in the modern world may not be compatible.
I like the idea of renewable energy. The idea of having some sort of seemingly endless source of power by harnessing the sun or the wind is seemingly full of possibilities. But how realistic is it really?
I know there is so much discussion about this out there that you are probably yawning and saying , "Really Cat! Write about something more interesting or I won't bother with you again."
Right. What about these things - cement, steel, plastics and ammonia?
I read an article recently by one Vaclav Smil. He talked about these things. He made a simple point. We use more and more of those things every year - and they all require fossil fuels to produce and use. His argument is that we can't cease using fossil fuels while we continue to use these things. We need to use these things in order to feed and house the people on the planet. This is a reality of the modern world.
There are some solar panels on the roof of this house and on other houses in this street. It is that sort of neighbourhood. People have tried to do what they considered to be the right thing. At one point the Senior Cat even considered adding more solar panels. Then he did a little more research and decided against it. As always he discussed it with me. "The benefit is not there," he told me.
And it isn't. Why? Solar panels have to be made - and that requires far more energy than people realise. Presently they also need to be transported - more energy. They do not last forever. At present there is no way of recycling them and this is becoming an issue. It will be a major issue in just a few short years. They will take up far more space and be the potential cause of much more environmental harm than a container of nuclear "waste" which would take up far less space and provide far more power over a longer period. What is more nuclear power doesn't depend on the wind, the sun or the water.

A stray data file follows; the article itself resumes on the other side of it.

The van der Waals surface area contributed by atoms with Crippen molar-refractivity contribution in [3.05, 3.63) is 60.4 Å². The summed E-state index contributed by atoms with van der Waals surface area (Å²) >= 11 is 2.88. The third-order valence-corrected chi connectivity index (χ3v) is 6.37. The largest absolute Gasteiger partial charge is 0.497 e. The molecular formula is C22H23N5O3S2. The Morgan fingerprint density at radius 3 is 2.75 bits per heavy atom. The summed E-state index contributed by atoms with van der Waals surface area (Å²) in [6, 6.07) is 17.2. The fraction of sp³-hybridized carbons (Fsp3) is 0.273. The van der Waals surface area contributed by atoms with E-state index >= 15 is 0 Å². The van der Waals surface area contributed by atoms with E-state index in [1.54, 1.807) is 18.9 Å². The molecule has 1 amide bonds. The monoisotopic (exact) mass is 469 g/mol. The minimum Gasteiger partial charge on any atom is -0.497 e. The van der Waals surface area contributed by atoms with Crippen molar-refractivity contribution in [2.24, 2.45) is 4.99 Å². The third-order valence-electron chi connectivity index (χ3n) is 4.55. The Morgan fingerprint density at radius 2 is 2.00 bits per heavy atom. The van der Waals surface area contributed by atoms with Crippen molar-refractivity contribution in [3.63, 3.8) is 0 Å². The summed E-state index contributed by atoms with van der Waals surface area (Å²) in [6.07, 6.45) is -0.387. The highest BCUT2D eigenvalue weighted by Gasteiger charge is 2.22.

We need cement and steel to build the places people live and work in. We need ammonia for the crops which feed them. All of those things take power to produce.
It seems to me we may need to start considering ways to reduce our energy needs not ways to increase the amount of energy we use. We need to reduce the world's population. A global "replace yourselves" policy would help. Some people will never have children so population would reduce. Yes, there would be a need to take into account the needs of an aging population but increasing the population to take care of them is not the answer. China's "one child" policy was a mistake - something they have recognised - but for couples to have two children and no more? Is that reasonable?
And we need to put much more time and money into the research and development of nuclear power. The idea that it is dangerous, that it cannot be clean and green, has to be overcome. Those opposed to the use of nuclear power still seem to be ready to embrace the idea of the benefits of modern nuclear medicine.
If we start to do these things could we then reduce our dependence on artificially produced ammonia - the fertiliser which helps to feed so much of the world's population? Let's be realistic we are not going to grow enough food by "organic" means - but we could reduce the amount of fertiliser needed if we reduced the population, ate more food which was grown locally and which was in season.
I know it is all much more complex than that. It would require massive changes to our lifestyles. Therein lies the problem - all those "climate change" experts want to find "other ways" to reduce emissions. The reality is that it starts with us...and most of us are not prepared to do all it would take.